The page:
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Old 05-08-2016, 08:41 PM   #31
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Originally Posted by LizStreithorst View Post
I sold raw milk for close to 20 years ... Nobody ever got sick.
There is no way you can know that. Most people don't recognize mild food poisoning for what it is. They'll say they got the 24-hour flu. There's no such thing.
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Old 05-08-2016, 08:59 PM   #32
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There is no way you can know that. Most people don't recognize mild food poisoning for what it is. They'll say they got the 24-hour flu. There's no such thing.
Fine then. It is impossible for me to prove that nobody got sick. To my knowledge nobody got sick. I sold my milk to many people who had babies who couldn't tolerate formula or cow's milk. Never had a complaint, only recommendations.
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Old 05-08-2016, 10:02 PM   #33
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Come on - the fact that not everyone got sick from it does not mean raw milk is safe to consume. There are a lot of variables involved. The fact is that a lot of them *did* get sick soon after consuming it. Coincidence? Not likely.
Come on - don't cherry pick the part of my statement that is irrelevant. The fact that a number of people got sick and didn't drink the milk was the important bit. It's an improbable coincidence, but less so when people who didn't drink the milk got sick.

Charleston Gazette-Mail | Results of raw milk inquiry at WV Capitol inconclusive, DHHR says
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Old 05-08-2016, 10:44 PM   #34
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Come on - don't cherry pick the part of my statement that is irrelevant. The fact that a number of people got sick and didn't drink the milk was the important bit. It's an improbable coincidence, but less so when people who didn't drink the milk got sick.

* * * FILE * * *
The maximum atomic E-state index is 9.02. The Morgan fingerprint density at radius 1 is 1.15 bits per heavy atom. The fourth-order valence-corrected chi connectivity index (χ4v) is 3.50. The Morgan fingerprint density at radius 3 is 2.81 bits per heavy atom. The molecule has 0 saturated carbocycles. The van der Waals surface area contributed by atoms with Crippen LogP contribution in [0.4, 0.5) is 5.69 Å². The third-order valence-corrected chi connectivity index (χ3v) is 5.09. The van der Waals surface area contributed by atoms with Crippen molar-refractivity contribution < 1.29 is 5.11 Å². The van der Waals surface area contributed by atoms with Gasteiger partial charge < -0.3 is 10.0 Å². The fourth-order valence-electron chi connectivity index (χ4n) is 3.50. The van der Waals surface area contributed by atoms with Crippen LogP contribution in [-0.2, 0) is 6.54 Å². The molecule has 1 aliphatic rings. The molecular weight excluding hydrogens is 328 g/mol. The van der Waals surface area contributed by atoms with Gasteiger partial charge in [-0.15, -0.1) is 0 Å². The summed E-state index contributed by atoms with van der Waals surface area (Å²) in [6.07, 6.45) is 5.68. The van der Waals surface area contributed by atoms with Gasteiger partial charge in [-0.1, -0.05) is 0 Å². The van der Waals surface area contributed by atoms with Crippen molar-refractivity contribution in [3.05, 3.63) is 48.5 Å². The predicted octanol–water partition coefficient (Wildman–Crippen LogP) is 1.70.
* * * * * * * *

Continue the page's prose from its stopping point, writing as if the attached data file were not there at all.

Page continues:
Charleston Gazette-Mail | Results of raw milk inquiry at WV Capitol inconclusive, DHHR says
Too bad the legislator who gave out the raw milk flushed the remainder down the toilet so it couldn't be tested. That seems like a strange thing to do if he was so confident it was safe to drink.
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Old 05-08-2016, 11:05 PM   #35
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My first 17 summers were spent drinking mostly raw milk. We walked over to Jensen's farm twice a week, early in the morning, with our own jugs and Chester filled them straight out of the milking machine. This was in Wisconsin in the 1950's. Never got the tiniest bit ill.
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Old 05-08-2016, 11:26 PM   #36
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Well, I'm convinced. All it takes is a few anecdotes, right? Scientists are so clueless,
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Old 05-09-2016, 05:01 AM   #37
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My first 17 summers were spent drinking mostly raw milk. We walked over to Jensen's farm twice a week, early in the morning, with our own jugs and Chester filled them straight out of the milking machine. This was in Wisconsin in the 1950's. Never got the tiniest bit ill.
Same here, my sister and I used to walk to the farm next to my grandmother's and get a couple jugs similar to this one.

We never had a problem but we never ran into any scientists from the USDA along the way.